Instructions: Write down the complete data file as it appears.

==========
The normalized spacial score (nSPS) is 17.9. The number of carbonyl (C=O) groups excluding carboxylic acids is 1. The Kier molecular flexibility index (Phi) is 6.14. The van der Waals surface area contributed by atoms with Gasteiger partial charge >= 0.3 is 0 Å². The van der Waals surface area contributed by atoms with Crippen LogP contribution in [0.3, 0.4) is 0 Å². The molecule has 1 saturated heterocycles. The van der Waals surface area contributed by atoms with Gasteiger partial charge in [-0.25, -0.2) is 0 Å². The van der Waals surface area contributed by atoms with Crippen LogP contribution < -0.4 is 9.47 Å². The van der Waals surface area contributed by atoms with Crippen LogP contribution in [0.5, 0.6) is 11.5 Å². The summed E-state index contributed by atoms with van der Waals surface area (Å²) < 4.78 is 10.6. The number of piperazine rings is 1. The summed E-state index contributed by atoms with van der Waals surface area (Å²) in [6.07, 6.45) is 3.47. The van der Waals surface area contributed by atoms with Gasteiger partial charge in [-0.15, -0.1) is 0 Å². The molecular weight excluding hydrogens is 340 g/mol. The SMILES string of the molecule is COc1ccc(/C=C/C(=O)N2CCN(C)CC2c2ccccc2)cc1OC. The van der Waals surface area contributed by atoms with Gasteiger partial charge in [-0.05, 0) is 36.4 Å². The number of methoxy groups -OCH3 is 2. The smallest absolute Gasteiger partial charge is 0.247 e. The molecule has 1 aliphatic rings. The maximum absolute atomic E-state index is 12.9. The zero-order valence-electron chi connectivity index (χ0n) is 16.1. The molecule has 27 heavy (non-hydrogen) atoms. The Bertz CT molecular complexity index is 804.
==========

The normalized spacial score (nSPS) is 17.9. The number of carbonyl (C=O) groups excluding carboxylic acids is 1. The Kier molecular flexibility index (Phi) is 6.14. The van der Waals surface area contributed by atoms with Gasteiger partial charge >= 0.3 is 0 Å². The van der Waals surface area contributed by atoms with Crippen LogP contribution in [0.3, 0.4) is 0 Å². The molecule has 1 saturated heterocycles. The van der Waals surface area contributed by atoms with Gasteiger partial charge in [-0.25, -0.2) is 0 Å². The van der Waals surface area contributed by atoms with Crippen LogP contribution < -0.4 is 9.47 Å². The van der Waals surface area contributed by atoms with Crippen LogP contribution in [0.5, 0.6) is 11.5 Å². The summed E-state index contributed by atoms with van der Waals surface area (Å²) < 4.78 is 10.6. The number of piperazine rings is 1. The summed E-state index contributed by atoms with van der Waals surface area (Å²) in [6.07, 6.45) is 3.47. The van der Waals surface area contributed by atoms with Gasteiger partial charge in [-0.15, -0.1) is 0 Å². The molecular weight excluding hydrogens is 340 g/mol. The SMILES string of the molecule is COc1ccc(/C=C/C(=O)N2CCN(C)CC2c2ccccc2)cc1OC. The van der Waals surface area contributed by atoms with Gasteiger partial charge in [-0.05, 0) is 36.4 Å². The number of methoxy groups -OCH3 is 2. The smallest absolute Gasteiger partial charge is 0.247 e. The molecule has 1 aliphatic rings. The maximum absolute atomic E-state index is 12.9. The zero-order valence-electron chi connectivity index (χ0n) is 16.1. The molecule has 27 heavy (non-hydrogen) atoms. The Bertz CT molecular complexity index is 804.